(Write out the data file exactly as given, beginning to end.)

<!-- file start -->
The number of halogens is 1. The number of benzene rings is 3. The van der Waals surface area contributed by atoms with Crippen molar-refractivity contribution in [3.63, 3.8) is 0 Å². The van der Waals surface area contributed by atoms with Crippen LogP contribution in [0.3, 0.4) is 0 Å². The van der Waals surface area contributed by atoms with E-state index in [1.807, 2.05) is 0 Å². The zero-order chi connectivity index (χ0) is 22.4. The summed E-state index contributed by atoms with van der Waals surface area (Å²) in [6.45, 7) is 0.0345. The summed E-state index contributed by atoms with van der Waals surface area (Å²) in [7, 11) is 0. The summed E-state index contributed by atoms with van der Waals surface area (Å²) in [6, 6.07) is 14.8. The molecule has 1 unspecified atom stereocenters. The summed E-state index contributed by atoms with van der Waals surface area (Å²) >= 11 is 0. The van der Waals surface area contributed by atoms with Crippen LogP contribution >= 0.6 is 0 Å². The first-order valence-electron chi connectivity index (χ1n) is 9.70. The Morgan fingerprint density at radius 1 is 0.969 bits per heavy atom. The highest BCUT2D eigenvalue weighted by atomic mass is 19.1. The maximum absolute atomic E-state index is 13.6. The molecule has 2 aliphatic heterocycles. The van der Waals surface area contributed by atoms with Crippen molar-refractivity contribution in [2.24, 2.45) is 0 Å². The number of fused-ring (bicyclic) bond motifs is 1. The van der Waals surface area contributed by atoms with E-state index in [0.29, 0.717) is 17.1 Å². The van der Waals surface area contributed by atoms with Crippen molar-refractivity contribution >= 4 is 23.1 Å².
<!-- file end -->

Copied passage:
The number of halogens is 1. The number of benzene rings is 3. The van der Waals surface area contributed by atoms with Crippen molar-refractivity contribution in [3.63, 3.8) is 0 Å². The van der Waals surface area contributed by atoms with Crippen LogP contribution in [0.3, 0.4) is 0 Å². The van der Waals surface area contributed by atoms with E-state index in [1.807, 2.05) is 0 Å². The zero-order chi connectivity index (χ0) is 22.4. The summed E-state index contributed by atoms with van der Waals surface area (Å²) in [6.45, 7) is 0.0345. The summed E-state index contributed by atoms with van der Waals surface area (Å²) in [7, 11) is 0. The summed E-state index contributed by atoms with van der Waals surface area (Å²) in [6, 6.07) is 14.8. The molecule has 1 unspecified atom stereocenters. The summed E-state index contributed by atoms with van der Waals surface area (Å²) >= 11 is 0. The van der Waals surface area contributed by atoms with Crippen LogP contribution >= 0.6 is 0 Å². The first-order valence-electron chi connectivity index (χ1n) is 9.70. The Morgan fingerprint density at radius 1 is 0.969 bits per heavy atom. The highest BCUT2D eigenvalue weighted by atomic mass is 19.1. The maximum absolute atomic E-state index is 13.6. The molecule has 2 aliphatic heterocycles. The van der Waals surface area contributed by atoms with Crippen molar-refractivity contribution in [2.24, 2.45) is 0 Å². The number of fused-ring (bicyclic) bond motifs is 1. The van der Waals surface area contributed by atoms with E-state index in [0.29, 0.717) is 17.1 Å². The van der Waals surface area contributed by atoms with Crippen molar-refractivity contribution >= 4 is 23.1 Å².